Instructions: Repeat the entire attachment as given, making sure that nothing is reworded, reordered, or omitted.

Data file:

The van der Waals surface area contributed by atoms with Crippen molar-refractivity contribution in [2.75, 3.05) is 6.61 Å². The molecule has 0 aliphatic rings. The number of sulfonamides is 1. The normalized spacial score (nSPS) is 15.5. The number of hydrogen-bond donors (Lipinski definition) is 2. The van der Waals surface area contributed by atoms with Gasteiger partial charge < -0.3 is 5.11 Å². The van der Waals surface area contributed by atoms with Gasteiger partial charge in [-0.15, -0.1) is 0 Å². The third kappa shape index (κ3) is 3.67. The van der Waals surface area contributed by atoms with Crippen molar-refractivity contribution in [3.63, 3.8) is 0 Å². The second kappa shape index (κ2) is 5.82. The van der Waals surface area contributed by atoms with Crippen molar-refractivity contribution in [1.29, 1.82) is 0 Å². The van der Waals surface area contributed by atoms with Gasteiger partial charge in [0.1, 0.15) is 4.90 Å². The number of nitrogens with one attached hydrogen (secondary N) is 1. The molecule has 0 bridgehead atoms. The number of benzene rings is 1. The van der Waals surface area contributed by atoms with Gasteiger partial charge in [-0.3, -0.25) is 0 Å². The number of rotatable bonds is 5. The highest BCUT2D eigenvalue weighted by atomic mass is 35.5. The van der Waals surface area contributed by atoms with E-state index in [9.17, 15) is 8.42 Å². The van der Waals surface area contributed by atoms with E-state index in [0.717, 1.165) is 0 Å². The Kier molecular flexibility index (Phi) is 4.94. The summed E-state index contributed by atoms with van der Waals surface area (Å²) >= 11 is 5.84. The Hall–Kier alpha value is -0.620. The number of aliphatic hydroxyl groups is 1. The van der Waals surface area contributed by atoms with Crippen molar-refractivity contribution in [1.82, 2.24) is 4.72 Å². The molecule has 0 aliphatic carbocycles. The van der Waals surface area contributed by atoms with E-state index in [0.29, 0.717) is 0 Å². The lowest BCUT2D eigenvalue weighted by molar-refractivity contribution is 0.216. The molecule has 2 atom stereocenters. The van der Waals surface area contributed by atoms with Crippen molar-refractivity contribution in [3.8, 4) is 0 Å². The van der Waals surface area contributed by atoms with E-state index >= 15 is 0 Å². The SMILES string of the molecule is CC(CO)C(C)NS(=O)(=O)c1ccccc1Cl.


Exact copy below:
The van der Waals surface area contributed by atoms with Crippen molar-refractivity contribution in [2.75, 3.05) is 6.61 Å². The molecule has 0 aliphatic rings. The number of sulfonamides is 1. The normalized spacial score (nSPS) is 15.5. The number of hydrogen-bond donors (Lipinski definition) is 2. The van der Waals surface area contributed by atoms with Gasteiger partial charge < -0.3 is 5.11 Å². The van der Waals surface area contributed by atoms with Gasteiger partial charge in [-0.15, -0.1) is 0 Å². The third kappa shape index (κ3) is 3.67. The van der Waals surface area contributed by atoms with Crippen molar-refractivity contribution in [3.63, 3.8) is 0 Å². The second kappa shape index (κ2) is 5.82. The van der Waals surface area contributed by atoms with Crippen molar-refractivity contribution in [1.29, 1.82) is 0 Å². The van der Waals surface area contributed by atoms with Gasteiger partial charge in [0.1, 0.15) is 4.90 Å². The number of nitrogens with one attached hydrogen (secondary N) is 1. The molecule has 0 bridgehead atoms. The number of benzene rings is 1. The van der Waals surface area contributed by atoms with Gasteiger partial charge in [-0.3, -0.25) is 0 Å². The number of rotatable bonds is 5. The highest BCUT2D eigenvalue weighted by atomic mass is 35.5. The van der Waals surface area contributed by atoms with E-state index in [9.17, 15) is 8.42 Å². The van der Waals surface area contributed by atoms with E-state index in [0.717, 1.165) is 0 Å². The Kier molecular flexibility index (Phi) is 4.94. The summed E-state index contributed by atoms with van der Waals surface area (Å²) >= 11 is 5.84. The Hall–Kier alpha value is -0.620. The number of aliphatic hydroxyl groups is 1. The van der Waals surface area contributed by atoms with Crippen molar-refractivity contribution in [1.82, 2.24) is 4.72 Å². The molecule has 0 aliphatic carbocycles. The van der Waals surface area contributed by atoms with E-state index in [0.29, 0.717) is 0 Å². The lowest BCUT2D eigenvalue weighted by molar-refractivity contribution is 0.216. The molecule has 2 atom stereocenters. The van der Waals surface area contributed by atoms with Crippen molar-refractivity contribution in [3.8, 4) is 0 Å². The van der Waals surface area contributed by atoms with E-state index >= 15 is 0 Å². The SMILES string of the molecule is CC(CO)C(C)NS(=O)(=O)c1ccccc1Cl.